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Neuropsychoanalysis: An Interdisciplinary Journal


for Psychoanalysis and the Neurosciences
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Psychoanalytic Theory: Clues from the Brain:


Commentary by Joseph LeDoux (New York)
Joseph LeDoux

Center for Neural Science, New York University, 4 Washington Place, New York, NY
10003, e-mail:
Published online: 09 Jan 2014.

To cite this article: Joseph LeDoux (1999) Psychoanalytic Theory: Clues from the Brain: Commentary by Joseph LeDoux
(New York), Neuropsychoanalysis: An Interdisciplinary Journal for Psychoanalysis and the Neurosciences, 1:1, 44-49, DOI:
10.1080/15294145.1999.10773244
To link to this article: http://dx.doi.org/10.1080/15294145.1999.10773244

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Joseph LeDoux

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44

pointed role of verbally communicating with others."


Where does that stop?
I shall now end by saying a few words on the
way I think Freud should be read. Freud has no special
right to be considered as telling the truth more than
his followers who may disagree with him. But in my
opinion, Freud has considerable theoretical consistency, stronger than any other, even if this is now put
to question. What I recommend is to study his wor k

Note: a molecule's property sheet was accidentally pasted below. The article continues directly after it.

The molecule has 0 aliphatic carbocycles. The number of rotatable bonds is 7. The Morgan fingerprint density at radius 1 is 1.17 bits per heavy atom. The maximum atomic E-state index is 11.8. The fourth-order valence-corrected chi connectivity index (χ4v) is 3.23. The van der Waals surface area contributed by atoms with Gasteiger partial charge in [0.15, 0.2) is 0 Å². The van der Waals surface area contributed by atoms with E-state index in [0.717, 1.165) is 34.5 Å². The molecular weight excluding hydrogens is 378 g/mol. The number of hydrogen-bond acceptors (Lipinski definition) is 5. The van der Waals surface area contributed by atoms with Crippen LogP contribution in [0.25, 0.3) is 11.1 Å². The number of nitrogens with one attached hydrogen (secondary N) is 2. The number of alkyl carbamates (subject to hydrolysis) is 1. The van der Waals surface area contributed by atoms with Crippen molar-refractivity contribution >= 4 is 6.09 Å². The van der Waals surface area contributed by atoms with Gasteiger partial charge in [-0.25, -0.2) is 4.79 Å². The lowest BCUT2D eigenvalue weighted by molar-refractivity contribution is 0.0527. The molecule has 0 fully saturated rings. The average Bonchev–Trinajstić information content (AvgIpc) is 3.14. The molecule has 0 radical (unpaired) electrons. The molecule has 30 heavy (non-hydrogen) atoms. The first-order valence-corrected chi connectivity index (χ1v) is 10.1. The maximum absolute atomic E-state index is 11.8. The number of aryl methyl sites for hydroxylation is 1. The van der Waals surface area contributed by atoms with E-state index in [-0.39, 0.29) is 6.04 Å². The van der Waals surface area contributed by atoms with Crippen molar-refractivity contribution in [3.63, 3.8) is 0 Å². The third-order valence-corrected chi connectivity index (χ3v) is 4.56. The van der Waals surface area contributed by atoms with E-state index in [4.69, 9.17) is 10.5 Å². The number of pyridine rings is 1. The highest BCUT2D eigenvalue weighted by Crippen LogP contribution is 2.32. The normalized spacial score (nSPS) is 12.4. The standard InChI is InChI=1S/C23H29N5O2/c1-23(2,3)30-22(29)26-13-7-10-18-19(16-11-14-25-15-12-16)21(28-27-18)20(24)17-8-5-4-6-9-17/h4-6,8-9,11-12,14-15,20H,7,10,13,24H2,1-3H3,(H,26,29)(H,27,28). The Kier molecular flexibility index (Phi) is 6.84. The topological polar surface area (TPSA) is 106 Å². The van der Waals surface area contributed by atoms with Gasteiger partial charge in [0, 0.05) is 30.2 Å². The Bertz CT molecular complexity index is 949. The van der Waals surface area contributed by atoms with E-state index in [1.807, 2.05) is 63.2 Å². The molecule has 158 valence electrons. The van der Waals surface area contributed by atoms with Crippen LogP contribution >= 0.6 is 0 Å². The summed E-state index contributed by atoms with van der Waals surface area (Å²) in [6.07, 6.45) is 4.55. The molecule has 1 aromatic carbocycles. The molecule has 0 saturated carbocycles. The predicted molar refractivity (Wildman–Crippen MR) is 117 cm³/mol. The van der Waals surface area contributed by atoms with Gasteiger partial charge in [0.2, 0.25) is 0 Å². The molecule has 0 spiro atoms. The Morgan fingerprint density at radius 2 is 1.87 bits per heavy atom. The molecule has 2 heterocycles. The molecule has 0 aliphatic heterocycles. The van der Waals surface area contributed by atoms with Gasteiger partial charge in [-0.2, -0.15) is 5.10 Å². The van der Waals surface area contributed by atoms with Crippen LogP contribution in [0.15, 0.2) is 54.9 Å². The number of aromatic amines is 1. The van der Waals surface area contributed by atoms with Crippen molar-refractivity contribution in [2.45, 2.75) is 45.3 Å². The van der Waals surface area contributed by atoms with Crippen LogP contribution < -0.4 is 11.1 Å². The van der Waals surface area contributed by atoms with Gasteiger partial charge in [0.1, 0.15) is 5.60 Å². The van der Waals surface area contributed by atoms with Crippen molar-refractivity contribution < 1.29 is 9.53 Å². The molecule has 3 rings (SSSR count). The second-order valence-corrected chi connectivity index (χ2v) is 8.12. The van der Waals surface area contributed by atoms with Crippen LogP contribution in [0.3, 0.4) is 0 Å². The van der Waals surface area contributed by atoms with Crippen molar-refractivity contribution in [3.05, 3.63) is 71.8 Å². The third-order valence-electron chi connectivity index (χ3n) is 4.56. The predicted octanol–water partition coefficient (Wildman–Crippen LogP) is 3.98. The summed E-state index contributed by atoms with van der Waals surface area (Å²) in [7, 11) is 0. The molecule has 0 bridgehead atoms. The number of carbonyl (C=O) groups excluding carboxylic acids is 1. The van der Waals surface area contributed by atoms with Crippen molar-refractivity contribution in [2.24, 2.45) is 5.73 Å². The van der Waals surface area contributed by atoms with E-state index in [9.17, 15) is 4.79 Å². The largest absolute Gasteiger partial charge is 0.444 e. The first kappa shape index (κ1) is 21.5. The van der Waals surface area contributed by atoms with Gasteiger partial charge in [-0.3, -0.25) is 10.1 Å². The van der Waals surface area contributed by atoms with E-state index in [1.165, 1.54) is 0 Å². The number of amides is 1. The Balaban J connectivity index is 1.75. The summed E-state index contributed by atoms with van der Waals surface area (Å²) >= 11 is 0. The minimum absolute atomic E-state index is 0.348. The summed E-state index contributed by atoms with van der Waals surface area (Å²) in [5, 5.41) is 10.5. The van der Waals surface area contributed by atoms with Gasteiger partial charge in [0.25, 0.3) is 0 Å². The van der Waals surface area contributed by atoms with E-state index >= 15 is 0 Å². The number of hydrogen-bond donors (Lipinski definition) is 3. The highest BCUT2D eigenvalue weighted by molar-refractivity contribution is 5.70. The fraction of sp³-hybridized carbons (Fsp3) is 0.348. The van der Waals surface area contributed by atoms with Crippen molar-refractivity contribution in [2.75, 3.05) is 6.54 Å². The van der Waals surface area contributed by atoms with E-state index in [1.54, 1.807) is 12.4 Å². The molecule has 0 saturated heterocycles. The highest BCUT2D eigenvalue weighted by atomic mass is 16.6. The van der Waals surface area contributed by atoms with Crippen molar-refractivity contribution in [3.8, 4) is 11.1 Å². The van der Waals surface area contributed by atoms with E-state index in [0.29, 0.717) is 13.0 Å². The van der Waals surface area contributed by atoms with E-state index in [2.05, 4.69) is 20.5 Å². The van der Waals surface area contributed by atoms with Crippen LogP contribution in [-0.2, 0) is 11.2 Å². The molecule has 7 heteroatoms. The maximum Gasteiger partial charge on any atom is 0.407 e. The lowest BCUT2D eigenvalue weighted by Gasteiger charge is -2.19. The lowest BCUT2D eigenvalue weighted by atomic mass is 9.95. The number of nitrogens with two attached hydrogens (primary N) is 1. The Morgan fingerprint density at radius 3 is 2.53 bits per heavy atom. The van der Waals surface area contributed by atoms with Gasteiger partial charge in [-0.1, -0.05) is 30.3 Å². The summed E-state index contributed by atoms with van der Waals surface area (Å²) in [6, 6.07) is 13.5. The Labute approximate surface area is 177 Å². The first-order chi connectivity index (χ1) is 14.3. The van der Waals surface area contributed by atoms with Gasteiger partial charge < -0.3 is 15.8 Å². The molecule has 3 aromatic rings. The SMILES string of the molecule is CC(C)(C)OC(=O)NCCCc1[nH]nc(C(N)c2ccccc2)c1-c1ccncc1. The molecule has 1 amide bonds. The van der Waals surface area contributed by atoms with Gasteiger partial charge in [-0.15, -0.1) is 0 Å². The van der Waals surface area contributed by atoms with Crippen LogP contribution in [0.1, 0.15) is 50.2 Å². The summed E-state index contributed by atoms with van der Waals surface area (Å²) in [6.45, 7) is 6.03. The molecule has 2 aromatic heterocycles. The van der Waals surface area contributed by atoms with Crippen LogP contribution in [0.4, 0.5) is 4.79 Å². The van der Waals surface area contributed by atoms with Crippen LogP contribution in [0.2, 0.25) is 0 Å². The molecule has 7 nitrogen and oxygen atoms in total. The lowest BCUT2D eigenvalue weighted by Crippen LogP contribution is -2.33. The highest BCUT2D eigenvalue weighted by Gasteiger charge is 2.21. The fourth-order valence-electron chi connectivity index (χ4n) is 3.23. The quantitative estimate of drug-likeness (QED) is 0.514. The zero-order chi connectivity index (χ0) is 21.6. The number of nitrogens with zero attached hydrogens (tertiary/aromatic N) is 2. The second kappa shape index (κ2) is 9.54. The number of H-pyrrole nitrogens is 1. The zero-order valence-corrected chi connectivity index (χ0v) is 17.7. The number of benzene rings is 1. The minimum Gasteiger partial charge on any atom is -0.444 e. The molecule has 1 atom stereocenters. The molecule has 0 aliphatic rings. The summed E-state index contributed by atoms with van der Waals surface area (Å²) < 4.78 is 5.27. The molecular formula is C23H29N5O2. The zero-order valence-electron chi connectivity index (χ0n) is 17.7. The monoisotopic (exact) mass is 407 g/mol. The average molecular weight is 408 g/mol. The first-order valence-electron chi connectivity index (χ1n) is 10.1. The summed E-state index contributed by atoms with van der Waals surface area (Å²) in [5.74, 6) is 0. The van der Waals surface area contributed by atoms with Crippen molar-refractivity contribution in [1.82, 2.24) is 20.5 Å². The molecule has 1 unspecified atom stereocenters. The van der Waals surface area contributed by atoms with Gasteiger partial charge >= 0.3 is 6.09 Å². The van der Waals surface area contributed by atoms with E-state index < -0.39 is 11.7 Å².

by trying to grasp this internal consistency more than
by considering the isolated facts to which he drew
attention. This to me is true rigor, instead of hastily
trying to find impossible compromises between incompatible methods. For instance, affects in his work are
mainly considered first in relationship with representations and then in connection with instinctual impulses and the unconscious ego. As far as I know, only
Damasio seems to bother about the relationship of affects to representation.
What psychoanalysts expect from their dialogue
with neurobiologists is not an accumulation of references related to localization circuits or the effect of
chemical substances, but help in understanding the
general patterns of brain functioning. Not that it will

change so much their ways of working (i.e., analyzing)


but it may broaden their views and satisfy their curiosity, if they have any, on the topic that will always
remain of interest to them: the brain-mind problem.

References
Edelman, G. (1992), Bright Air, Brilliant Fire. New York:
Basic Books.
Freud, S. (1900), The Interpretation of Dreams. Standard
Edition, 5. London: Hogarth Press, 1953.
- - - (1940), An Outline of Psycho-Analysis. Standard
Edition, 23:139-207. London: Hogarth Press, 1964.
Moruzzi, G., & Magoun, H. (1969), Brain stem reticular
formation and activation of the EEG. Electroenceph.
Clin. Neurophysiol., 106:371-392.
Stern, D. (1985), The Interpersonal World of the Human
Infant. New York: Basic Books.
Andre Green
9 Avenue de L'Observatoire
75006 Paris
France
e-mail: andregreen@compuserve.com

Psychoanalytic Theory: Clues from the Brain